Mark Roberts

Art: Rocky Mountain Express

crossing the mountains

i held my mother’s hand

as we walked the length of the train





until we came to engine

a dirty red box on wheels

sucking a humming sound

out of wires

the seats were big

& comfortable

i watched the platform

swarming with people

i was disappointed

when I heard the horn

it sounded like a truck

i thought all trains

had a whistle

we pulled out of the big platform

& travelled through familiar suburbs

looking down

———at backyards


—————————& chokos

mum pointed down

———burwood road

——————in the direction

—————————of my grandparents

& then



we went



through unfamiliar———-stations

———my eyes glued

——–to the window

——–wanting each

——-train to be a

——-steam train

then sheep in paddocks

ignoring the train

not seeing my face pressed

against the glass






———————————————a curve

i could


——————the engine

—————————but couldn’t


————————— ———at the driver

my mother pointed

——at the river


————-the bridge

—————-as the train

————-gathered speed

——-for the mountains

nepean she said

then tunnels

———sooty tunnels

you could still

———smell smoke

cause the window

———was opened

just a bit

we come out

into whiteness

an unexpected

leap from black to white

a mist

& the horn goes

again & again

like an ocean liner

at the top of the ridge

we rise above

the cloud

the train runs on the edge

the mist hangs in the valleys

wisps reach toward the track

like waves

i tell my mother

it’s like the beach

——————but colder she says

at lithgow we get out

———& walk up the platform

it is cold

———two men

have jumped on the tracks

between the engine


the first carriage

chains clang to the ground

& cables



———the engine pulls away

——————leaving people sitting

—————————in carriages

————————————an engineless train


my mother


my hand as








comes round the curve

at the end of the station

tender first

——————lots of steam

little smoke

——————i’m pulled back

——————from the edge

——————of the platform

as the tender approaches the first carriage

a gentle


& some coal falls from the tender

———my mother says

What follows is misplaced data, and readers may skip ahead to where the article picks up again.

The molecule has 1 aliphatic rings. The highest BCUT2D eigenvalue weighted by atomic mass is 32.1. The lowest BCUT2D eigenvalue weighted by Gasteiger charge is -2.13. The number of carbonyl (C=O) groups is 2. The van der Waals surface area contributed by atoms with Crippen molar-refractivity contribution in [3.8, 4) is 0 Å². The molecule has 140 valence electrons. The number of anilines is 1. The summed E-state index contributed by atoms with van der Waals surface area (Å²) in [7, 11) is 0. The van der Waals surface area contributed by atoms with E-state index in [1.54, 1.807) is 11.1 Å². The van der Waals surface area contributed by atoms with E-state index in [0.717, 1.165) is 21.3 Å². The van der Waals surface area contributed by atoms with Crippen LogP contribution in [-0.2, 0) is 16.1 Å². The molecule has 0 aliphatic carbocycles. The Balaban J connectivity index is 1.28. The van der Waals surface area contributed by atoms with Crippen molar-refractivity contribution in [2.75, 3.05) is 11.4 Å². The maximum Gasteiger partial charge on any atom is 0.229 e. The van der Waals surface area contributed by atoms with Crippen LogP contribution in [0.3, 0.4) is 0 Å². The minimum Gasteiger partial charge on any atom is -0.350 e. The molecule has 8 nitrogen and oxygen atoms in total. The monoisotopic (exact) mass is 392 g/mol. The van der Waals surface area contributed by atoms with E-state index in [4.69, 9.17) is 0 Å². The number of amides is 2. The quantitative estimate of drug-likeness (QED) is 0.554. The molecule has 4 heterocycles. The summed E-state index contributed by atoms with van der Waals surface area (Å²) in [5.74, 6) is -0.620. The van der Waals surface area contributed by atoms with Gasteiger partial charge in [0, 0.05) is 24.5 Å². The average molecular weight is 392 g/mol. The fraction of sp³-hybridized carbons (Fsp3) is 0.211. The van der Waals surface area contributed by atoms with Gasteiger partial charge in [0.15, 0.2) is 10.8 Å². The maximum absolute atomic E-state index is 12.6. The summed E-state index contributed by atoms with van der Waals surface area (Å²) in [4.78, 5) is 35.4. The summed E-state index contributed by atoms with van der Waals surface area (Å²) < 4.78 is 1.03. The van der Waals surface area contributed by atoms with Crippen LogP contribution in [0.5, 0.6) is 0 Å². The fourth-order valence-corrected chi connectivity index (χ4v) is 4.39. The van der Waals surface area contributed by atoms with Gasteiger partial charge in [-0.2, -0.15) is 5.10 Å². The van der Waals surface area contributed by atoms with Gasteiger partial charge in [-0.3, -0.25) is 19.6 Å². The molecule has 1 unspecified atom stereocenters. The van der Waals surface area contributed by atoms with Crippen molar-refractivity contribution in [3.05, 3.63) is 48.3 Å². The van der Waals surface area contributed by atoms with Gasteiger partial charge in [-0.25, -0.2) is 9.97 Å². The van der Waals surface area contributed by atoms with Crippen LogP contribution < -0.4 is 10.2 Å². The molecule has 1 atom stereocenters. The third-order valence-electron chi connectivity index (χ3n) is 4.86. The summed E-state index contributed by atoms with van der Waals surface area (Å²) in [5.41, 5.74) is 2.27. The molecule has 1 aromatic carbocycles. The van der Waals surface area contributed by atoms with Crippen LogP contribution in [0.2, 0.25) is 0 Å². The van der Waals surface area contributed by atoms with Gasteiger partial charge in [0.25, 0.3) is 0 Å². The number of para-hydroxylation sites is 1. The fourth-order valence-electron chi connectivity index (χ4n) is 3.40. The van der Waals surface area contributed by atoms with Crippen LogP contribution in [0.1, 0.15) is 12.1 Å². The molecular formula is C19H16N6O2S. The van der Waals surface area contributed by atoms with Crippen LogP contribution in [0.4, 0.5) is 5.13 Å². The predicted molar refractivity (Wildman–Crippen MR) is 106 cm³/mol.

————–to get


—————- to our


or we would be stuck in lithgow

———i like lithgow

on the sweeping curves between lithgow & bathurst

i hang

———out the window

——————watching the engine

my face gets covered in soot

———i get something in my eye

my mother twists the end of a hanky

———to a point & extracts a black speck

my mother orders pies & a pot of tea

a man comes & puts up a little table

———in front

———of us

———clipping into slots

———in the wall

———& on the floor

then brings the pies a glass of cordial & a pot of tea

at orange tom is waiting in the old bedford

he brought a load of sheep into town in the morning

& waited for the sydney train

in the bar at the hotel canobolas

there is a single bench seat

& i have to lean against my mother

so tom can change gears

when we hit

———the gravel

——————at the end of town

my mother lifts me

onto her lap

dust has replaced smoke

a thickening layer covers us

———i sneeze

i forget how far along the cargo road

we have to go

——————finally tom pulls

up to the gate

———gets out

opens it

——————drives through

then gets out & shuts the get


as we drive up to the house

flocks of chickens coverage on the truck

a welcome of sorts

Mark Roberts is a Sydney (Australia) based writer and critic. He is a founding editor of Rochford Street Review ( and produces the occasional literary magazine P76. His work has been widely published in Australia and internationally. He has a collection of work, Concrete Flamingos, due for publication in early 2016.

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